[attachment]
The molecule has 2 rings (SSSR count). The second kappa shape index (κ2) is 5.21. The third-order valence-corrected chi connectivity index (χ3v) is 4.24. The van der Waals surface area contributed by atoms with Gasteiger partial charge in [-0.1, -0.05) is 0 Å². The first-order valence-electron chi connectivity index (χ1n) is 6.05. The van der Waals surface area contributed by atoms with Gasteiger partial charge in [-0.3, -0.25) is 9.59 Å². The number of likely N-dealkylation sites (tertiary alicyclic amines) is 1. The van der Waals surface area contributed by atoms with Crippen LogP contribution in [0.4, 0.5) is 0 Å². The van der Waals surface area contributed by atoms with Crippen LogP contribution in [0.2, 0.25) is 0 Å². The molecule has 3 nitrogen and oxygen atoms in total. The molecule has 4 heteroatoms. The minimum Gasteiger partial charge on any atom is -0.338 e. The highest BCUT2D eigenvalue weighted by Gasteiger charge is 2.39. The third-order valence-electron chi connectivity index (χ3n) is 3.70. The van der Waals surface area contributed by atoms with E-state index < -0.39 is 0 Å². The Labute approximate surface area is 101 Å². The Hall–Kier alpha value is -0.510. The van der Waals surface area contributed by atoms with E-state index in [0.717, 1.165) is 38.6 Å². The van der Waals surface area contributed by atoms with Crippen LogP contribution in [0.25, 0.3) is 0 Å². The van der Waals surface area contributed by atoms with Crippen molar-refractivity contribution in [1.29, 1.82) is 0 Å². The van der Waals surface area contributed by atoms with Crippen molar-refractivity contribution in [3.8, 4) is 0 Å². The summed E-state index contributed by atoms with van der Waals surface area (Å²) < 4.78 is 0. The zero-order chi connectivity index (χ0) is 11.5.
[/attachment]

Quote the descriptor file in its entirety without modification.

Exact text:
The molecule has 2 rings (SSSR count). The second kappa shape index (κ2) is 5.21. The third-order valence-corrected chi connectivity index (χ3v) is 4.24. The van der Waals surface area contributed by atoms with Gasteiger partial charge in [-0.1, -0.05) is 0 Å². The first-order valence-electron chi connectivity index (χ1n) is 6.05. The van der Waals surface area contributed by atoms with Gasteiger partial charge in [-0.3, -0.25) is 9.59 Å². The number of likely N-dealkylation sites (tertiary alicyclic amines) is 1. The van der Waals surface area contributed by atoms with Crippen LogP contribution in [0.4, 0.5) is 0 Å². The van der Waals surface area contributed by atoms with Crippen LogP contribution in [0.2, 0.25) is 0 Å². The molecule has 3 nitrogen and oxygen atoms in total. The molecule has 4 heteroatoms. The minimum Gasteiger partial charge on any atom is -0.338 e. The highest BCUT2D eigenvalue weighted by Gasteiger charge is 2.39. The third-order valence-electron chi connectivity index (χ3n) is 3.70. The van der Waals surface area contributed by atoms with E-state index < -0.39 is 0 Å². The Labute approximate surface area is 101 Å². The Hall–Kier alpha value is -0.510. The van der Waals surface area contributed by atoms with E-state index in [0.717, 1.165) is 38.6 Å². The van der Waals surface area contributed by atoms with Crippen LogP contribution in [0.25, 0.3) is 0 Å². The van der Waals surface area contributed by atoms with Crippen molar-refractivity contribution in [1.29, 1.82) is 0 Å². The van der Waals surface area contributed by atoms with Crippen molar-refractivity contribution in [3.8, 4) is 0 Å². The summed E-state index contributed by atoms with van der Waals surface area (Å²) < 4.78 is 0. The zero-order chi connectivity index (χ0) is 11.5.